Students Perform Flash Mob to Raise Awareness

The University’s Shadow PR Firm and Public Relations Student Society of America (PRSSA) chapter organized a flash mob in the Multipurpose Activity Center (MAC) during the men’s basketball game on Saturday, Feb. 22.

The flash mob was aimed to spread awareness for “Monmouth Hawks Dance Together,” a six-hour dance-a-thon that will be held to benefit The Valerie Fund, a not-for-profit organization that aims to provide comprehensive health care and support for children with cancer and rare blood disorders.

According to the Merriam-Webster Dictionary, a flash mob is “a sudden mass gathering (that is) unanticipated, except by participants who communicate electronically [and externally].”

Members of the chapter worked cooperatively with the Dance Team, Cheerleading Team, students enrolled in Dr. Sheila McAllister’s Event Planning class, general students, faculty, and staff to perform a dance routine to Jennifer Lopez and Pitbull’s collaboration “Live it Up.” The dance included a total of 50 performers. The flash mob occurred during a media timeout in the second half of the game with only a little over seven minutes left of playing time.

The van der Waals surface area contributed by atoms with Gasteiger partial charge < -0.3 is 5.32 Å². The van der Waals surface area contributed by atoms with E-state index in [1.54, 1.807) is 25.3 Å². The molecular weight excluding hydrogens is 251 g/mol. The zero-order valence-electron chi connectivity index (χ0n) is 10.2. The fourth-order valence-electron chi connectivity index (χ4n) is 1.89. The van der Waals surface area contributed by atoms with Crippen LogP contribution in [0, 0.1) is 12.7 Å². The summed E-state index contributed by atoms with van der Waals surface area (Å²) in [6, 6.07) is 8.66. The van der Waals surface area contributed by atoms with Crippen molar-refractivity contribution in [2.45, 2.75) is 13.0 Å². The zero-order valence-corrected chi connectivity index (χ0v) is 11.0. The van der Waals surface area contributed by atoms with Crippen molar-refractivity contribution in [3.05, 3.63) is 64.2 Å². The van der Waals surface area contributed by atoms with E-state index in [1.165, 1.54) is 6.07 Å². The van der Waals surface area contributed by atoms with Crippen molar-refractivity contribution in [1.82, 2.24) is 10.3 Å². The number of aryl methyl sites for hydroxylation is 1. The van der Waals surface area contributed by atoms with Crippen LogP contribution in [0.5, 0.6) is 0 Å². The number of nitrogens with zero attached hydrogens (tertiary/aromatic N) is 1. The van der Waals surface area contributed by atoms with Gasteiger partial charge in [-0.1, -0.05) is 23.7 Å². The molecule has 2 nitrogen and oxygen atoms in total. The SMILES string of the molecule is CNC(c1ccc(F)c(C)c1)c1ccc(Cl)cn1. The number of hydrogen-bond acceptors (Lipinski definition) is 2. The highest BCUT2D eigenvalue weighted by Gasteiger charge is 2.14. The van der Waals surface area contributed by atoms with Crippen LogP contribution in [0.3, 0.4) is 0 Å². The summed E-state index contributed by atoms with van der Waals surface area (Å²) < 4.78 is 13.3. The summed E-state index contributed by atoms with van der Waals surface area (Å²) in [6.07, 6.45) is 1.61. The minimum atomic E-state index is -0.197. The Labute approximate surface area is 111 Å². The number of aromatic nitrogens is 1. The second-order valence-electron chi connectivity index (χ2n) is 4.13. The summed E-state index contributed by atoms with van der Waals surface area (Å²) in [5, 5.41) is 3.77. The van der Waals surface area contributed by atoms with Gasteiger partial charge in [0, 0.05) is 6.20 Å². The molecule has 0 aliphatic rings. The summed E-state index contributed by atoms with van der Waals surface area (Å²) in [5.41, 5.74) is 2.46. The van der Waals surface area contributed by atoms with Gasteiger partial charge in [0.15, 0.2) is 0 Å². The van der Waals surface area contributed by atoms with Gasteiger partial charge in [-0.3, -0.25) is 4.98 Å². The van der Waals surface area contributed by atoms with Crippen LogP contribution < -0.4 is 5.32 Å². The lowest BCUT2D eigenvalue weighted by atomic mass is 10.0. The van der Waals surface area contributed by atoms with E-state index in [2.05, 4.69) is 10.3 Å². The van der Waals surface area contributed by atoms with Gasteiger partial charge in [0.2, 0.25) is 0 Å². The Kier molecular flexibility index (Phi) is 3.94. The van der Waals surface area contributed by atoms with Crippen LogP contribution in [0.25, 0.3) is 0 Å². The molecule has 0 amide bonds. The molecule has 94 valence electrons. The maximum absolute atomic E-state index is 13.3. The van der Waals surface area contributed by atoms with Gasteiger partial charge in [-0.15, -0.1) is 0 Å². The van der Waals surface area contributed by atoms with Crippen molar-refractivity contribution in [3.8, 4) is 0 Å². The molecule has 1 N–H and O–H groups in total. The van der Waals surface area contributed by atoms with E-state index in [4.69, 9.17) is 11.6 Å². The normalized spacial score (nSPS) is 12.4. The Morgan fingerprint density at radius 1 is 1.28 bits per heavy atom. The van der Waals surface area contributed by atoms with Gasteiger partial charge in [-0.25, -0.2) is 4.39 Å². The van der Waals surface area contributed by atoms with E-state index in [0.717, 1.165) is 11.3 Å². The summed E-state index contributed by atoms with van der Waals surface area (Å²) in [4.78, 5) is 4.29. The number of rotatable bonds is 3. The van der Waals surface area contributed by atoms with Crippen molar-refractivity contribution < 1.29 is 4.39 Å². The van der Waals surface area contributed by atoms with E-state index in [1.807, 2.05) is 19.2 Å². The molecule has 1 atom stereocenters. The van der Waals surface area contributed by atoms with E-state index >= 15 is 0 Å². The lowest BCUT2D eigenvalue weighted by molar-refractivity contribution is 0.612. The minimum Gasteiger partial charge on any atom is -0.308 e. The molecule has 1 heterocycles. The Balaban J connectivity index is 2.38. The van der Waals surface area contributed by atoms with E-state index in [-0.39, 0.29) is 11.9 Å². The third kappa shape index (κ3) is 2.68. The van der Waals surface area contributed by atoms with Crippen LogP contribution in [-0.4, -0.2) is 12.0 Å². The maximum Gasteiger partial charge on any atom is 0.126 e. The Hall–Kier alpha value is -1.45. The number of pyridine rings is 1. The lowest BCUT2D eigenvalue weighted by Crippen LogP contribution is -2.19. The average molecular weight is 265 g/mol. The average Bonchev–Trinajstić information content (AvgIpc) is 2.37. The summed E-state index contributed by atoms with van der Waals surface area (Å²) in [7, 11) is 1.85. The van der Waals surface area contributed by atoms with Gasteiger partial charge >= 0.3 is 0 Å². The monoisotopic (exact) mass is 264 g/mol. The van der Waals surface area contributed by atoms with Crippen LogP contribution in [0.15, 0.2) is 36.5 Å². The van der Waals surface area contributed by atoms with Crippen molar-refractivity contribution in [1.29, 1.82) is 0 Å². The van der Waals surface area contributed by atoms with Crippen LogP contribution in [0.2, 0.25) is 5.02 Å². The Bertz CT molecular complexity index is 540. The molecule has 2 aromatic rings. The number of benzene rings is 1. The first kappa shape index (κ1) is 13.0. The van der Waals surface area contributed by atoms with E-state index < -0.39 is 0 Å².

Eddy Occhipinti, Assistant Athletics Director for Marketing, believes this was the first flash mob to take place in the MAC at a University basketball game. He said, “I do think the flash mob, in addition to Saturday’s game being televised on ESPN3, our retiring of Miles Austin’s jersey and our honoring of our women’s soccer team for winning the first MAAC Championship in school history this season, helped increase student attendance at the game… It all came together to make for a pretty special night.”

Kelly Brockett, co-President of PRSSA, said, “I think the flash mob turned out as best as it could be. I wish we could have had more students involved, but it went well.” Brockett said it was hard to coordinate the students’ schedules in order to reach optimum participation, especially with other events occurring on the same night, such as “Winter Ball” hosted by the Residence Hall Association (RHA).

“The fact that we were able to go out there, spread awareness of The Valerie Fund, and pull this off with the amount of people that we did is something to be proud of,” added Brockett.